Seven Great "Hubie-isms"You don't really want an analysis of Chicago's 101-68 win over Washington, do you? For those who do, I'll keep it brief: Chicago has a very good chance to win the Eastern Conference and Washington is not very good without Gilbert Arenas and Caron Butler. Now, what to do with the rest of this post? Mike Tirico and Hubie Brown handled ABC's broadcast of Chicago's rout, so now is as good a time as any to list some of the best "Hubie-isms" (not necessarily from this game, but ones that he has emphasized for many years). Hubie Brown is my favorite NBA analyst of all-time and I was fortunate enough to interview him last year. He is very analytical, he knows his stuff and he is able to explain things clearly and briefly during stoppages of play so that he is not constantly talking over the action. Brown led the Kentucky Colonels to the 1975 ABA championship and he won NBA Coach of the Year awards in 1978 with Atlanta and 2005 with Memphis; he also coached some strong New York Knicks teams in the early 1980s that featured Bernard King: in 1983 and 1984 those squads were eliminated from the playoffs by the eventual NBA champions. Without further ado, words of wisdom from Coach Brown:
1) The importance of point differential as an indicator of a team's strength
Long before Bill James or "Moneyball," Brown focused on certain key statistics, with point differential at the top of the list. When the Colonels brought him in for an interview, he had charts and diagrams showing what statistical indicators corresponded to certain won-loss records and he explained exactly what he would do to get the Colonels to perform at the highest possible level. Kentucky hired him and Brown led the team--which had fallen just short of a championship for several years--to a title. Brown emphasizes that you don't only look at how many points a team gives up but that you must focus on the point differential.
2) Distance is not a factor
Brown mainly uses this one in reference to Tracy McGrady and Kobe Bryant, two players who can score from any distance and against any kind of defensive pressure.
3) Dunk the ball with two hands in traffic so that you don't get knocked off balance and so that you might have an opportunity for a three point play
Brown mentioned this during the Bulls game. Too many players go for the fancy one handed dunk but the slightest body contact causes them to lose the ball, meaning that at best they get two free throw attempts and at worst they get a turnover if the official does not deem the contact worthy of a foul call.
4) There is plenty of time
Brown says this both when a team trails early in a game and also at the end of contests when a team is only one or two possessions behind. Brown then explains exactly what the trailing team needs to do: it might be better screen and roll defense, taking care of the defensive boards or (in a late game situation) calling a play to get the ball to the team's best scorer in one of his high percentage areas.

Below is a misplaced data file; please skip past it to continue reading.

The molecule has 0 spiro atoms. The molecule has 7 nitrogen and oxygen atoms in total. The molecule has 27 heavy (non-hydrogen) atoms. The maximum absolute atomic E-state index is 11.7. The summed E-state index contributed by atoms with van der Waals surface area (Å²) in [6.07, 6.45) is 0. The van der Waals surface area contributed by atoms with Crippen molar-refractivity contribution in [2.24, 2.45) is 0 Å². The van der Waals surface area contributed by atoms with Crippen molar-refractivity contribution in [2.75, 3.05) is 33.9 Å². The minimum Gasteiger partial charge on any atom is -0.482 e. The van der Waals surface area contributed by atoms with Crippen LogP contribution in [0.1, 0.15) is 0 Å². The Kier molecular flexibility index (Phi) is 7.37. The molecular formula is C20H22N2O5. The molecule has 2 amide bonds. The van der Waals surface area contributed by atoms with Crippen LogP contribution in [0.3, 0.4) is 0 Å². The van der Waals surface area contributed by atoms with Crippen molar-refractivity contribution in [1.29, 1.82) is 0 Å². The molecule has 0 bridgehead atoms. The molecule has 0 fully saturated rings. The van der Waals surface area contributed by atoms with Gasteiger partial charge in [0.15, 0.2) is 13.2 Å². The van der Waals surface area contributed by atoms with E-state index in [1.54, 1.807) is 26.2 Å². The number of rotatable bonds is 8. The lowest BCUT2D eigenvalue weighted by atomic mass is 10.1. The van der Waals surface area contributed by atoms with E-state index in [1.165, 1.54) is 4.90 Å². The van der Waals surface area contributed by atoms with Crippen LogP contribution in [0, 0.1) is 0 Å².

5) It depends on the philosophy of the coaching staff
This sounds like a cop-out, but not the way that Brown says it. Two examples: (1) Tirico asked Brown if a team should shorten its rotation during the playoffs. Brown stated that it depends on the philosophy of the coaching staff but he went on to explain the rationale behind two different ways of doing things: Brown's approach was to go 10 deep all season and to constantly rotate in fresh players but some coaches prefer to rely on just their top seven or eight guys; the difference stems from what kind of system the team is using (Brown's teams played a lot of pressure defense, so he needed to have fresh bodies on the court every few minutes). (2) Whenever a team is up three and on defense with less than 10 seconds left there is always a question of whether or not they should foul to prevent a tying three pointer from being shot (Charles Barkley is a big advocate of fouling). Brown always explains that some coaches believe in playing good fundamental defense, forcing the other team to make a difficult, contested shot, while other coaches think that the better percentage play is to foul, forcing the other team to make a free throw, miss a free throw, get the rebound and then score (my opinion is that it depends on the personnel that each team has. If the trailing team has excellent three point shooters, then fouling probably is the way to go--but if the trailing team does not have good three point shooters or if the defending team is a young squad that might mess up and foul someone while he is shooting instead of before he shoots then simply switching on all screens and contesting the shot is probably the way to go).
6) The NBA game is played a foot above the rim, at the top of the box
Brown brought this up near the end of the Bulls game, acknowledging that he has said this many times before (he told me the same thing in the interview referenced above). The high school, college and FIBA games are played around rim level, but the athleticism in the NBA is off of the charts. The speed, quickness, power and jumping ability of NBA players are things that you have to see in person to fully appreciate but Brown constantly emphasizes these aspects of the NBA game; there is a reason that many college stars end up sitting on the bench in the NBA or not even making it to the league at all.
7) Will you please...?
When a player does not do what he should be doing, Brown often begins, "Will you please...?" and then follows that with an explanation of what he should have done. When Dick Stockton did play by play alongside Brown he would often wait for Brown to finish and then say, "As long as you say please."
posted by David Friedman @ 9:32 PM